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Posts published in “Day: July 22, 2019”



Reading Conservative columnist - and ex-Republican - George Will the other day. He said - and I’m paraphrasing here - when Trump leaves office in 2020 or 2024, don’t expect our politics to snap back into the shape it used to be.

Will also opined “Trump will to more lasting damage to America than Nixon and Watergate.”

As usual, George is right on target.

The American political wars - and indeed, much of our entire society - will never be the same. For better or worse - and I would strenuously argue worse - Trump’s devastation of our previous way of life, and what we considered normalcy, has guaranteed things will never again be the same.

None among us can predict how thorough or lasting these changes will be. Nor can anyone, at this point, clearly describe what those social and political conditions will be like. But, changes there will be. Many.

Trump is not singularly to blame for what comes next. But, he recognized the divisions in our society and the mostly unspoken frustrations of a good chunk of the citizenry, boxed ‘em up and gave voice to what about 30-million people were thinking.

He marketed divisions and frustration like they were just some other consumer products to be pitched and, with them, sowed the whirlwind. His salesmanship found takers in the gullible and the unknowing and here we are.

All this racism business. It’s been there, just barely underground, for more than 250 years. Even those of us who denied we were racists knew it. Old story. But, Trump’s gave it voice and introduced to into polite conversation. He bellowed it from the rooftops - read social media - slapping it squarely into our everyday discourse. And, among his fellow Republicans in Congress, he’s made about 180 of them publicly support his hateful rhetoric on the Congressional Record.

Ably abetted by McConnell, McCarthy, Scalise and dozens of others in Congress, more concerned with continued employment than the nation’s good or the oaths they swore to, Trump has marshaled a unique “Fourth Reich” in our politics. Waving the American flag, while wrapping themselves in “patriotic” vitriol, they’ve been his conduits of mongrel politics.

There’s no collegiality in Congress anymore. No one is “reaching across the aisle” to achieve consensus. Voices debating the merits - or lack thereof - of legislation are no longer heard. All that’s been replaced with “us” and “them” and pledges by Republican “leadership” to kill or neuter any Democrat bills - read Mitch McConnell. It’s open warfare and will be for years to come. Post-Trump.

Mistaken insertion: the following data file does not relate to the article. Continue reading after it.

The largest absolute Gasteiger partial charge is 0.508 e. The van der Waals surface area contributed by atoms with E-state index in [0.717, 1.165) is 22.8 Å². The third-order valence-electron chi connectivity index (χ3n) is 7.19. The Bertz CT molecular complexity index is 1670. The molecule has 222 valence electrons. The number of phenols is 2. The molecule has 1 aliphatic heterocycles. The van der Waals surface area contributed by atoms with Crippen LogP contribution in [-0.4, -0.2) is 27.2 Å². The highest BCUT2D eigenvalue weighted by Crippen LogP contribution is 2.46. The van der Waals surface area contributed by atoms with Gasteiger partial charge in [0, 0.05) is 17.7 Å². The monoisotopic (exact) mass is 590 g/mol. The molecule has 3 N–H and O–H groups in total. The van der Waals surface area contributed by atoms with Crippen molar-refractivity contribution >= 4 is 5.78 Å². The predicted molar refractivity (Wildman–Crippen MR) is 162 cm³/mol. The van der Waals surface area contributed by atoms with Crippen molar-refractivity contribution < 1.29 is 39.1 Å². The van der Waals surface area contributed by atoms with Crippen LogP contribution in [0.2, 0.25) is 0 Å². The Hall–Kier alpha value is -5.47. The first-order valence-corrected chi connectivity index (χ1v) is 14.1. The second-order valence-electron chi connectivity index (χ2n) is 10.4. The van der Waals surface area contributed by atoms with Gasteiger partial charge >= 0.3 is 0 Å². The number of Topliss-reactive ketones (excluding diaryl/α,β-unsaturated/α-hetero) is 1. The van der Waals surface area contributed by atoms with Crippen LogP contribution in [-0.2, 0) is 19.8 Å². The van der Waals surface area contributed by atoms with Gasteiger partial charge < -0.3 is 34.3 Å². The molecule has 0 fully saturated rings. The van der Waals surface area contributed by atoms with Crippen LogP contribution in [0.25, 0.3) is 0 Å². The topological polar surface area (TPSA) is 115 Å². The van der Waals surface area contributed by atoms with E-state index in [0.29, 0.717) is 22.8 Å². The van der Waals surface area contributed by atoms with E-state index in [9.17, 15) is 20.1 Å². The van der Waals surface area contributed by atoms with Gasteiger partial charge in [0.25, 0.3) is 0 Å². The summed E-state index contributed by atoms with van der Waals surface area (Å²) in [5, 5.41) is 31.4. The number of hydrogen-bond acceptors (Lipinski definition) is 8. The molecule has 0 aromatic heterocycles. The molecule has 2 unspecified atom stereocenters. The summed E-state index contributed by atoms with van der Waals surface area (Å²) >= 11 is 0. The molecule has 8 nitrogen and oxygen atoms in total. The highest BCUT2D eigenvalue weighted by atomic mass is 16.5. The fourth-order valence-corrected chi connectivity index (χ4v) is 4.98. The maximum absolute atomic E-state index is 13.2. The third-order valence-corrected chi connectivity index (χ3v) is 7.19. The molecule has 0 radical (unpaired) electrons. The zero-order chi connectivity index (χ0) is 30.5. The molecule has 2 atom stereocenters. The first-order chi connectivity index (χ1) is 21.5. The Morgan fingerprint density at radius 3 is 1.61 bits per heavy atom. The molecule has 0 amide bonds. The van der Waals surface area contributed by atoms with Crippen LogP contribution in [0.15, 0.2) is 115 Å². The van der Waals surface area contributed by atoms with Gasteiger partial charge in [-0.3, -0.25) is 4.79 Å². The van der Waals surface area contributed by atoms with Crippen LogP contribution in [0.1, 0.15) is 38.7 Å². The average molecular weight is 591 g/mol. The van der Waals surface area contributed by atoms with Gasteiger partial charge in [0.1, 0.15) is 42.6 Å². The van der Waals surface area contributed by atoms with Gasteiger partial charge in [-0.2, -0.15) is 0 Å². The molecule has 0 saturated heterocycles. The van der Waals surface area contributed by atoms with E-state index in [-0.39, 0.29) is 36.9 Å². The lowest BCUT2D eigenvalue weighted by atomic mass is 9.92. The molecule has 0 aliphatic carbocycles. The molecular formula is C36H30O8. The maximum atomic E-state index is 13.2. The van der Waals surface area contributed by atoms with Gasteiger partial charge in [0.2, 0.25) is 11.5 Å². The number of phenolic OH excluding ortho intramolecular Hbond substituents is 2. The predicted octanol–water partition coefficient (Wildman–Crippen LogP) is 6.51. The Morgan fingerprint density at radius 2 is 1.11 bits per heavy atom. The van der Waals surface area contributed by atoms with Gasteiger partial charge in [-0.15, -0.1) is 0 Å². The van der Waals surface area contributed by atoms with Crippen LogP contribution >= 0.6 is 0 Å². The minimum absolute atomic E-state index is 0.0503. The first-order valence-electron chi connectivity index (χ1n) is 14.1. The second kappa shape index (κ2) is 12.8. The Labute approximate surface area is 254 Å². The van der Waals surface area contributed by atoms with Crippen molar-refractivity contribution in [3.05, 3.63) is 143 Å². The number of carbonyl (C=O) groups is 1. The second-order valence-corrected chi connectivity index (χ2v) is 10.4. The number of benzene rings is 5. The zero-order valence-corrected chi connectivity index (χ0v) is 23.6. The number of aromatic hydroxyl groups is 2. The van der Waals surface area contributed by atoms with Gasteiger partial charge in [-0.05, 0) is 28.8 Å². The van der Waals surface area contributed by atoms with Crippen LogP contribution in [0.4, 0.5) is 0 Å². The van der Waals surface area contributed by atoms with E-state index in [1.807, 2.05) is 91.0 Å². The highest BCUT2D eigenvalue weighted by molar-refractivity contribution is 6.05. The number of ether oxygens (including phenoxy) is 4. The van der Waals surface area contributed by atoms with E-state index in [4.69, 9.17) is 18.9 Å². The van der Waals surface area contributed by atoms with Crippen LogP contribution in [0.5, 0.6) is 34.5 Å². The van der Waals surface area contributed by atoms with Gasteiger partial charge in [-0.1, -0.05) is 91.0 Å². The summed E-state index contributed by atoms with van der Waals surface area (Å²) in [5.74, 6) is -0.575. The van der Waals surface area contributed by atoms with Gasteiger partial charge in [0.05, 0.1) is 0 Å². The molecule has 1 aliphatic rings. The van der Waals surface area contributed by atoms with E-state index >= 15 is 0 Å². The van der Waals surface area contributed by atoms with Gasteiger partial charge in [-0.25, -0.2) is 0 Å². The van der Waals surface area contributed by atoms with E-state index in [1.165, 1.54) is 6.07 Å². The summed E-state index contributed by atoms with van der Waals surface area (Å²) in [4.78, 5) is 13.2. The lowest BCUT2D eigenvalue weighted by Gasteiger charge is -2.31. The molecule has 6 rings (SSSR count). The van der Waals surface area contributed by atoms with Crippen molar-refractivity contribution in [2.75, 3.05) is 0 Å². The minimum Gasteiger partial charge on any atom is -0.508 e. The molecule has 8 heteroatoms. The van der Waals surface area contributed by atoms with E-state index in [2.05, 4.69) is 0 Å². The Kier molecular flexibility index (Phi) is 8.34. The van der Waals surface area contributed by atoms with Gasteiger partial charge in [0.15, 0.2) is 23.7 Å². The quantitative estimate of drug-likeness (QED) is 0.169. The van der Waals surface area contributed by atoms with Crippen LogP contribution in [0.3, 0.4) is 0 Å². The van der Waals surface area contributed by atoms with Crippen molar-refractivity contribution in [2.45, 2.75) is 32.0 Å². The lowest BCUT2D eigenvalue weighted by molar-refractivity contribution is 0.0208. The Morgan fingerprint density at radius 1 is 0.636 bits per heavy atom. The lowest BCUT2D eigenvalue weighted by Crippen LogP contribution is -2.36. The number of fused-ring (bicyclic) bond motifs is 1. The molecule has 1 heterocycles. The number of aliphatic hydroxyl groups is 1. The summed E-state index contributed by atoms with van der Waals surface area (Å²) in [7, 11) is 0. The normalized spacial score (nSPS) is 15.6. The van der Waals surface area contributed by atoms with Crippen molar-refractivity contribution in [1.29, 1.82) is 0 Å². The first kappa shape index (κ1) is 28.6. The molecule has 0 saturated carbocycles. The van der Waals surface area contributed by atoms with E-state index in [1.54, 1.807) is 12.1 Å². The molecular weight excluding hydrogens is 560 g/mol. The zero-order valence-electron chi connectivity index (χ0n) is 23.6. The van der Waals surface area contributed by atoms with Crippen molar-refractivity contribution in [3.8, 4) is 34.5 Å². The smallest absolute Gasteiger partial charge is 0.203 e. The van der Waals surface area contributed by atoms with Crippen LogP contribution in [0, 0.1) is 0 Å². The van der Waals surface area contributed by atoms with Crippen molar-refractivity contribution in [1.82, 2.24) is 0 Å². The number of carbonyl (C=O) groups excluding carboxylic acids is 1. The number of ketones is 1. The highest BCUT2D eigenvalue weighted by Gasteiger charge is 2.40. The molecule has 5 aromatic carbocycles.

And society? Well, have you lost friends in the last year or so over suddenly entrenched differences? I have. Have you found the coarseness and foul speech all around you creeping more and more into your everyday affairs? I have. Do you find your temper/patience short with issues and people more than, oh, say three or four years ago? I have. Have you experienced disappointment with friends or acquaintances who’ve surprised you with seeming acceptance of today’s poisonous political atmosphere? I have.

Trump’s fault? Not all of it. But, he’s given voice to hate, vengeance, uncivil discourse and ignorance. Unlike that little Dutch boy who put his finger in the hole of a leaking dike, Trump has opened the floodgates for a steady flow of more sickening public insults of our fellow men - and women - than ever before. He’s unleashed open racial hatred. His ignorance of government, world affairs, international relationships, acceptance of foreign dictators over our democratic friends has eroded our nation’s trustworthiness in matters of state.

Trump is dedicated to undermining public confidence in the media in a pattern familiar to foreign dictators. His minions have joined their voices with his in a steady stream of lies, demagoguery, contradictions and deceptions. He’s surrounded himself with sycophants dedicated to stripping protections for worker safety, the environment and even public education. He’s tried - so far unsuccessfully - to strip health care from millions of people. And more. Much more.

When Trump leaves office - by voter decision or otherwise - the effects of his treachery, his deceitfulness, his sordid moral character, his refusal to fill thousands of necessary government jobs, his willful ignorance of protocols and accepted practices, his secrecy and complicity in underhanded dealings, his criminal behavior in business and government relationships - all that and more will leave a political and social stench for decades. If not longer.

He’s managed to put openly and deliberately hateful dialogues into our politics and society. He’s introduced fraudulent diatribes and deceptive virulence into otherwise normal conduct of the Office of President. He’s blurred the lines between truth and deception in everyday affairs of government and publicly accepted behaviors.

Trump is not to be entirely blamed for the open hatred in our national politics. Nor is he alone responsible for massive disruptions in our society. But, he must shoulder most of the burden for our increasingly fractious political condition. And for his negative influences to increase separation and distrust among Americans of differing cultures and racial identity.

When Trump leaves office, we’ll be a long, long time getting rid of what he leaves behind. If ever. Post-Trump.